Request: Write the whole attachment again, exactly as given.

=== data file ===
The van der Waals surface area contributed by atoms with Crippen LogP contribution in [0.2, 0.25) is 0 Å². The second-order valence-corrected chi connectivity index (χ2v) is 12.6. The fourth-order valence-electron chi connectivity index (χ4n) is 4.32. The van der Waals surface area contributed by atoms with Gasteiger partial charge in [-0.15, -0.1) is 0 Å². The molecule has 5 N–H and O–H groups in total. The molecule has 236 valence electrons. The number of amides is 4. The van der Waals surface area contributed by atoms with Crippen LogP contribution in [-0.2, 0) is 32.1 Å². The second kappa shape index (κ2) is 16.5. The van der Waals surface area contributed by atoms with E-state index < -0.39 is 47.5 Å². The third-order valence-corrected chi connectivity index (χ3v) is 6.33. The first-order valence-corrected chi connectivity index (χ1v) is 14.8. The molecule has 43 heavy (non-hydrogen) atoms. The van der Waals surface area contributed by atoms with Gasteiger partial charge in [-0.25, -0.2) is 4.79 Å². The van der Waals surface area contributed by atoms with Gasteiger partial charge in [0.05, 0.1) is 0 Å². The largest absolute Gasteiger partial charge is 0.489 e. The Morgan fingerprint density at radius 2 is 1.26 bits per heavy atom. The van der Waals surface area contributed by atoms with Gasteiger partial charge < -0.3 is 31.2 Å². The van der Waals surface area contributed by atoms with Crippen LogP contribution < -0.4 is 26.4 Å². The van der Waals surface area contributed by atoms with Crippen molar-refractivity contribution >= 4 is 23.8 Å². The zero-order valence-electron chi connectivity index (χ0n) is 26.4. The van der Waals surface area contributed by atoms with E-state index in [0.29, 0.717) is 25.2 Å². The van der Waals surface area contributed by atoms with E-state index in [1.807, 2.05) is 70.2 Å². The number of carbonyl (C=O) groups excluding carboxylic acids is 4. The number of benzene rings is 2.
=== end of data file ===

The van der Waals surface area contributed by atoms with Crippen LogP contribution in [0.2, 0.25) is 0 Å². The second-order valence-corrected chi connectivity index (χ2v) is 12.6. The fourth-order valence-electron chi connectivity index (χ4n) is 4.32. The van der Waals surface area contributed by atoms with Gasteiger partial charge in [-0.15, -0.1) is 0 Å². The molecule has 5 N–H and O–H groups in total. The molecule has 236 valence electrons. The number of amides is 4. The van der Waals surface area contributed by atoms with Crippen LogP contribution in [-0.2, 0) is 32.1 Å². The second kappa shape index (κ2) is 16.5. The van der Waals surface area contributed by atoms with E-state index < -0.39 is 47.5 Å². The third-order valence-corrected chi connectivity index (χ3v) is 6.33. The first-order valence-corrected chi connectivity index (χ1v) is 14.8. The molecule has 43 heavy (non-hydrogen) atoms. The van der Waals surface area contributed by atoms with Gasteiger partial charge in [-0.25, -0.2) is 4.79 Å². The van der Waals surface area contributed by atoms with Gasteiger partial charge in [0.05, 0.1) is 0 Å². The largest absolute Gasteiger partial charge is 0.489 e. The Morgan fingerprint density at radius 2 is 1.26 bits per heavy atom. The van der Waals surface area contributed by atoms with Gasteiger partial charge < -0.3 is 31.2 Å². The van der Waals surface area contributed by atoms with Crippen LogP contribution < -0.4 is 26.4 Å². The van der Waals surface area contributed by atoms with Crippen molar-refractivity contribution >= 4 is 23.8 Å². The zero-order valence-electron chi connectivity index (χ0n) is 26.4. The van der Waals surface area contributed by atoms with E-state index in [0.29, 0.717) is 25.2 Å². The van der Waals surface area contributed by atoms with E-state index in [1.807, 2.05) is 70.2 Å². The number of carbonyl (C=O) groups excluding carboxylic acids is 4. The number of benzene rings is 2.